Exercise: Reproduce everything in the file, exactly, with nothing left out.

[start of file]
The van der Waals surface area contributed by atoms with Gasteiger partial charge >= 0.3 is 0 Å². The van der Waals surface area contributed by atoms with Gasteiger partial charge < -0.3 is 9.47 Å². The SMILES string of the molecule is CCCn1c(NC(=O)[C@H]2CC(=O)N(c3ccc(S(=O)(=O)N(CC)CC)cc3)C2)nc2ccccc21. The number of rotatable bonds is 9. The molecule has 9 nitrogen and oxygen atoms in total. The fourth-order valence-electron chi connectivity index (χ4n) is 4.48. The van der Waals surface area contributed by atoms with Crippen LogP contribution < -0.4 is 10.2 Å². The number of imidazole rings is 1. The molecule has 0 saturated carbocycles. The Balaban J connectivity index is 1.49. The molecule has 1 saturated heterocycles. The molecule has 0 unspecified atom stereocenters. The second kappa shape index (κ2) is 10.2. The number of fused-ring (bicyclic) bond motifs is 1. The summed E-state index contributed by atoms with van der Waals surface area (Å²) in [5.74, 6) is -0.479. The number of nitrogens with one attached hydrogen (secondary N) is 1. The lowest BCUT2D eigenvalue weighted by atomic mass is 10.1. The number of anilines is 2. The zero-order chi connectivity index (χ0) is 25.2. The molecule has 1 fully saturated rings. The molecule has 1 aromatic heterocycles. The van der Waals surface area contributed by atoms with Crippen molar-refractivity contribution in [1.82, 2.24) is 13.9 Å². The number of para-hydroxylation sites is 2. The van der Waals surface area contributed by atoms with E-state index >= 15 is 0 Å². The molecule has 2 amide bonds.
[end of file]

The van der Waals surface area contributed by atoms with Gasteiger partial charge >= 0.3 is 0 Å². The van der Waals surface area contributed by atoms with Gasteiger partial charge < -0.3 is 9.47 Å². The SMILES string of the molecule is CCCn1c(NC(=O)[C@H]2CC(=O)N(c3ccc(S(=O)(=O)N(CC)CC)cc3)C2)nc2ccccc21. The number of rotatable bonds is 9. The molecule has 9 nitrogen and oxygen atoms in total. The fourth-order valence-electron chi connectivity index (χ4n) is 4.48. The van der Waals surface area contributed by atoms with Crippen LogP contribution < -0.4 is 10.2 Å². The number of imidazole rings is 1. The molecule has 0 saturated carbocycles. The Balaban J connectivity index is 1.49. The molecule has 1 saturated heterocycles. The molecule has 0 unspecified atom stereocenters. The second kappa shape index (κ2) is 10.2. The number of fused-ring (bicyclic) bond motifs is 1. The summed E-state index contributed by atoms with van der Waals surface area (Å²) in [5.74, 6) is -0.479. The number of nitrogens with one attached hydrogen (secondary N) is 1. The lowest BCUT2D eigenvalue weighted by atomic mass is 10.1. The number of anilines is 2. The zero-order chi connectivity index (χ0) is 25.2. The molecule has 1 fully saturated rings. The molecule has 1 aromatic heterocycles. The van der Waals surface area contributed by atoms with Crippen molar-refractivity contribution in [1.82, 2.24) is 13.9 Å². The number of para-hydroxylation sites is 2. The van der Waals surface area contributed by atoms with E-state index >= 15 is 0 Å². The molecule has 2 amide bonds.